Originally Posted by magnek
If you're not taking advantage of the Quadro exclusive features, then it's not really offering any benefit over a GeForce part is it? My stance on that hasn't changed. Yes a professional could take advantage of an unlocked Quadro which I never disputed, but even an enthusiast gamer would be wasting money buying a Quadro when they could put that money towards a second card and doing a platform upgrade.
Btw you realize how specialized a Quadro's professional advantages are right? In fact it used to be that you could soft mod
a GeForce to Quadro, and while the mod wasn't perfect, it had enough of an effect that nVidia decided to lock the GeForce parts at the hardware level. And that's when hard mods started popping up as well. Granted none of the GeFore parts have ECC memory like some of the Quadro cards do, but it just goes to show the whole Quadro/GeForce segmentation is largely artificial in order to protect their margins.
Again, the benefit is that by supporting Quadro SLi on a homebuilt system, the card can be used as a professional card when a professional card is required and still game using SLi when desired. This way, one doesn't have to purchase a separate gaming system and professional workstation.
Right, but by your own standards the new Titan X would still be a weaker and crappier part. We also didn't know Intel had any firm public plans on releasing the 6950X until maybe about a month before release (yes we had rumors long before that, but they were just that, rumors).
You weren't aware, nor was there definitive public knowledge. This does NOT mean that there weren't people in the know. I knew it was coming. Also, when you look at the parts being produced on the Xeon side, it's not hard to be an advocate to see more of those parts on the consumer side or to have them unlocked.
Like I said, that would only be the case if those "some people" are prominent figures, have great clout or present really good PR value to Intel. Again, do you really think Intel would alter their product stack because of a handful of vocal computer enthusiasts who are otherwise unknown to the world?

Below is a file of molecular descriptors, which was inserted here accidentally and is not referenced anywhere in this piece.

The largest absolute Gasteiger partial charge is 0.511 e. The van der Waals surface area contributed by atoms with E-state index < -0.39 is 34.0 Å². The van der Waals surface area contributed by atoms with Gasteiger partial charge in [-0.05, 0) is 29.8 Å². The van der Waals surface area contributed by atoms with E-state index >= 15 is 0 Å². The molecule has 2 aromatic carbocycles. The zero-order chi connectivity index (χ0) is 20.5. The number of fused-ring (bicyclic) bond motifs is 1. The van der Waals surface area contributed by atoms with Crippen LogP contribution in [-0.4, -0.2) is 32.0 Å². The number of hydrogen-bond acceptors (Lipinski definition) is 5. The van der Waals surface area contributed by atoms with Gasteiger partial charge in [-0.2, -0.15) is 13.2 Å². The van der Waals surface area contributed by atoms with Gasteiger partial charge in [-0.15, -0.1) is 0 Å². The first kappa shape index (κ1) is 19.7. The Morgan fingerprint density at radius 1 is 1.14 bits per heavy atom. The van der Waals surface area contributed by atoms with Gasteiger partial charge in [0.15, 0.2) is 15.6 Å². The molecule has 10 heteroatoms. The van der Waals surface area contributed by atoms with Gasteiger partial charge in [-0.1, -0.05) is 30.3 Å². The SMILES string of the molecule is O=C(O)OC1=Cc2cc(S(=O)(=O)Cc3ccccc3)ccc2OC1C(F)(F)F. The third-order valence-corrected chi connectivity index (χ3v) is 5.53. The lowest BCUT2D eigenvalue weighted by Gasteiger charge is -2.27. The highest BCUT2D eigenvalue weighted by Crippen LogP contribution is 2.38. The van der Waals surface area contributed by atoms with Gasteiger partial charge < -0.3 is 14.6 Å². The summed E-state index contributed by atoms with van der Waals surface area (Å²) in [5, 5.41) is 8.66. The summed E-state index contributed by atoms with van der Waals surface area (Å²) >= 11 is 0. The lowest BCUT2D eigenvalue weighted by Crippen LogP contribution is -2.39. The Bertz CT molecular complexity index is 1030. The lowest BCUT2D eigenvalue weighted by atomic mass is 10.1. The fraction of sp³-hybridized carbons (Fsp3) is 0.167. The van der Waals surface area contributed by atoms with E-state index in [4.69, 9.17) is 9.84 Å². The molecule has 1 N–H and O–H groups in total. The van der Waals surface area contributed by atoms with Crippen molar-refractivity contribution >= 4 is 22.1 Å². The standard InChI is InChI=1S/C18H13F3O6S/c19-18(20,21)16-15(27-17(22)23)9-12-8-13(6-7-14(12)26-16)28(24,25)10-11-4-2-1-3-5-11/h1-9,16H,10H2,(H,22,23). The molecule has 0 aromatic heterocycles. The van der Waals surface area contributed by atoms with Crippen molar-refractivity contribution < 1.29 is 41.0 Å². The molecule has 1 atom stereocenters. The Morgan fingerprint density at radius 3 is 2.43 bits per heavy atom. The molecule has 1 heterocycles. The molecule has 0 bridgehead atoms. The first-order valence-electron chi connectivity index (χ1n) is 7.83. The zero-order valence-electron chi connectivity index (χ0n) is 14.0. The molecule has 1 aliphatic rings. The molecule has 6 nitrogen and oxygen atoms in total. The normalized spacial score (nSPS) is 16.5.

When the "vocal enthusiasts" communicate their feedback in a thoughtful and insightful way to the right
people in Intel, it's often considered, regardless of the person's "standing". You questioned whether "Intel would alter their product stack because of a handful of vocal computer enthusiasts"? The answer is yes....the proof is the i7-6950X. They actually really didn't change much...just added a SKU to the top of the stack to see how well such a chip would sell. Everything else in the SKU stack is largely unchanged.
Because locking down the top SKU allows Intel full control over just how much performance it wants to hand out for the future chip. I mean really, can you think of a non-business related reason why they'd not unlock the top SKU?
Sure, but even if the top chips were unlocked, people would still upgrade to future chips. With Socket 3647 supporting high power chips, I think we'll see some higher TDP (aka pre-overclocked) chips hit the market. Either unlocked or uprated TDP, I don't care how they get there. All I want is Intel's best running at it's full potential....